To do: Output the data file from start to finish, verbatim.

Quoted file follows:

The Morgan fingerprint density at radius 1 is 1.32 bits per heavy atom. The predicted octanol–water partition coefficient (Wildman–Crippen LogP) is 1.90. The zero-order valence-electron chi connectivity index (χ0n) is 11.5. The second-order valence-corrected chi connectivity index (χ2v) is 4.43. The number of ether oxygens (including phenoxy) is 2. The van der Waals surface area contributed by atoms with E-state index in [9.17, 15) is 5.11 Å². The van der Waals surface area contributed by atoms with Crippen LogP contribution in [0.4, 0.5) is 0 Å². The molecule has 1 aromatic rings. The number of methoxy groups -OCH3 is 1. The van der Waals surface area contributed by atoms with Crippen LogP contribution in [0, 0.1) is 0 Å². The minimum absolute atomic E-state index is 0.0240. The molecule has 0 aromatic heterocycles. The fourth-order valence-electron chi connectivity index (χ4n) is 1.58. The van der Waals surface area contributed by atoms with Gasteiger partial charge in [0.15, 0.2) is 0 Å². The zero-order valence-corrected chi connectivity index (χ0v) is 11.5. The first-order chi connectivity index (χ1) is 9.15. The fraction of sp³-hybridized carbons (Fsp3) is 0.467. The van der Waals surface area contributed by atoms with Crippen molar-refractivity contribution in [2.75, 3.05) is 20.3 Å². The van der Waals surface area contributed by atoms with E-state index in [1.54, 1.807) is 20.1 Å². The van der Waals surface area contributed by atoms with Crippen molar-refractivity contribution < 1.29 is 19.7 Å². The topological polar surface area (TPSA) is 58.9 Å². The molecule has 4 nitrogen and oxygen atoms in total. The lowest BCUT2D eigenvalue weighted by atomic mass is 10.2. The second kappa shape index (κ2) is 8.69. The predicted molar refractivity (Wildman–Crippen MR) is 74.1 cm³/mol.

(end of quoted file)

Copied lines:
The Morgan fingerprint density at radius 1 is 1.32 bits per heavy atom. The predicted octanol–water partition coefficient (Wildman–Crippen LogP) is 1.90. The zero-order valence-electron chi connectivity index (χ0n) is 11.5. The second-order valence-corrected chi connectivity index (χ2v) is 4.43. The number of ether oxygens (including phenoxy) is 2. The van der Waals surface area contributed by atoms with E-state index in [9.17, 15) is 5.11 Å². The van der Waals surface area contributed by atoms with Crippen LogP contribution in [0.4, 0.5) is 0 Å². The molecule has 1 aromatic rings. The number of methoxy groups -OCH3 is 1. The van der Waals surface area contributed by atoms with Crippen LogP contribution in [0, 0.1) is 0 Å². The minimum absolute atomic E-state index is 0.0240. The molecule has 0 aromatic heterocycles. The fourth-order valence-electron chi connectivity index (χ4n) is 1.58. The van der Waals surface area contributed by atoms with Gasteiger partial charge in [0.15, 0.2) is 0 Å². The zero-order valence-corrected chi connectivity index (χ0v) is 11.5. The first-order chi connectivity index (χ1) is 9.15. The fraction of sp³-hybridized carbons (Fsp3) is 0.467. The van der Waals surface area contributed by atoms with Crippen molar-refractivity contribution in [2.75, 3.05) is 20.3 Å². The van der Waals surface area contributed by atoms with E-state index in [1.54, 1.807) is 20.1 Å². The van der Waals surface area contributed by atoms with Crippen molar-refractivity contribution < 1.29 is 19.7 Å². The topological polar surface area (TPSA) is 58.9 Å². The molecule has 4 nitrogen and oxygen atoms in total. The lowest BCUT2D eigenvalue weighted by atomic mass is 10.2. The second kappa shape index (κ2) is 8.69. The predicted molar refractivity (Wildman–Crippen MR) is 74.1 cm³/mol.